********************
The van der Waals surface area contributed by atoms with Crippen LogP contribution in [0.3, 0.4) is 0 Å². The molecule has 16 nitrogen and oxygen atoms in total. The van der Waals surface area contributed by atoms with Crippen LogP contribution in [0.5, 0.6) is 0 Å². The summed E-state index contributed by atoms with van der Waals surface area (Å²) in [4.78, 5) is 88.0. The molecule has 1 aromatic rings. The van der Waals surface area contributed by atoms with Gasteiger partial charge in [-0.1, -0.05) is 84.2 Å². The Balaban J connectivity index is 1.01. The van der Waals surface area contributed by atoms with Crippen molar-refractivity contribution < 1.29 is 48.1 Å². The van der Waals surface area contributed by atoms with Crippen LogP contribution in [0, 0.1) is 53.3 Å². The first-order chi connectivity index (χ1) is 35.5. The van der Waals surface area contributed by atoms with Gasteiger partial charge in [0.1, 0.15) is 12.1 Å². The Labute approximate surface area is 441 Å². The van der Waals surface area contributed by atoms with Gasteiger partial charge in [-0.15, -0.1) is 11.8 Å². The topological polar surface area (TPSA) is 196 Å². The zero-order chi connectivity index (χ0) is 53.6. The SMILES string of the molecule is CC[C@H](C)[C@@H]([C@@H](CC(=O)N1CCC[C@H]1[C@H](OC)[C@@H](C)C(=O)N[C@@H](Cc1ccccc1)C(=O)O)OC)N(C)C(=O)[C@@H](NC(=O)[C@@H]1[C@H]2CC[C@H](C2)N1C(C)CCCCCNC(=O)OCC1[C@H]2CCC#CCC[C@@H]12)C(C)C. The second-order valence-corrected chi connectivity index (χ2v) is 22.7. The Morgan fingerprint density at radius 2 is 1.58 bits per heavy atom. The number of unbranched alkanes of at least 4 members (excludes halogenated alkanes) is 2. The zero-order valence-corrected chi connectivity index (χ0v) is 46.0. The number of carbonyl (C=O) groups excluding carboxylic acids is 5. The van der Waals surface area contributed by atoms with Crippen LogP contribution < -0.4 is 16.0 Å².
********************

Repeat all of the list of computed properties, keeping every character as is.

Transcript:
The van der Waals surface area contributed by atoms with Crippen LogP contribution in [0.3, 0.4) is 0 Å². The molecule has 16 nitrogen and oxygen atoms in total. The van der Waals surface area contributed by atoms with Crippen LogP contribution in [0.5, 0.6) is 0 Å². The summed E-state index contributed by atoms with van der Waals surface area (Å²) in [4.78, 5) is 88.0. The molecule has 1 aromatic rings. The van der Waals surface area contributed by atoms with Gasteiger partial charge in [-0.1, -0.05) is 84.2 Å². The Balaban J connectivity index is 1.01. The van der Waals surface area contributed by atoms with Crippen molar-refractivity contribution < 1.29 is 48.1 Å². The van der Waals surface area contributed by atoms with Crippen LogP contribution in [0, 0.1) is 53.3 Å². The first-order chi connectivity index (χ1) is 35.5. The van der Waals surface area contributed by atoms with Gasteiger partial charge in [0.1, 0.15) is 12.1 Å². The Labute approximate surface area is 441 Å². The van der Waals surface area contributed by atoms with Gasteiger partial charge in [-0.15, -0.1) is 11.8 Å². The topological polar surface area (TPSA) is 196 Å². The zero-order chi connectivity index (χ0) is 53.6. The SMILES string of the molecule is CC[C@H](C)[C@@H]([C@@H](CC(=O)N1CCC[C@H]1[C@H](OC)[C@@H](C)C(=O)N[C@@H](Cc1ccccc1)C(=O)O)OC)N(C)C(=O)[C@@H](NC(=O)[C@@H]1[C@H]2CC[C@H](C2)N1C(C)CCCCCNC(=O)OCC1[C@H]2CCC#CCC[C@@H]12)C(C)C. The second-order valence-corrected chi connectivity index (χ2v) is 22.7. The Morgan fingerprint density at radius 2 is 1.58 bits per heavy atom. The number of unbranched alkanes of at least 4 members (excludes halogenated alkanes) is 2. The zero-order valence-corrected chi connectivity index (χ0v) is 46.0. The number of carbonyl (C=O) groups excluding carboxylic acids is 5. The van der Waals surface area contributed by atoms with Crippen LogP contribution < -0.4 is 16.0 Å².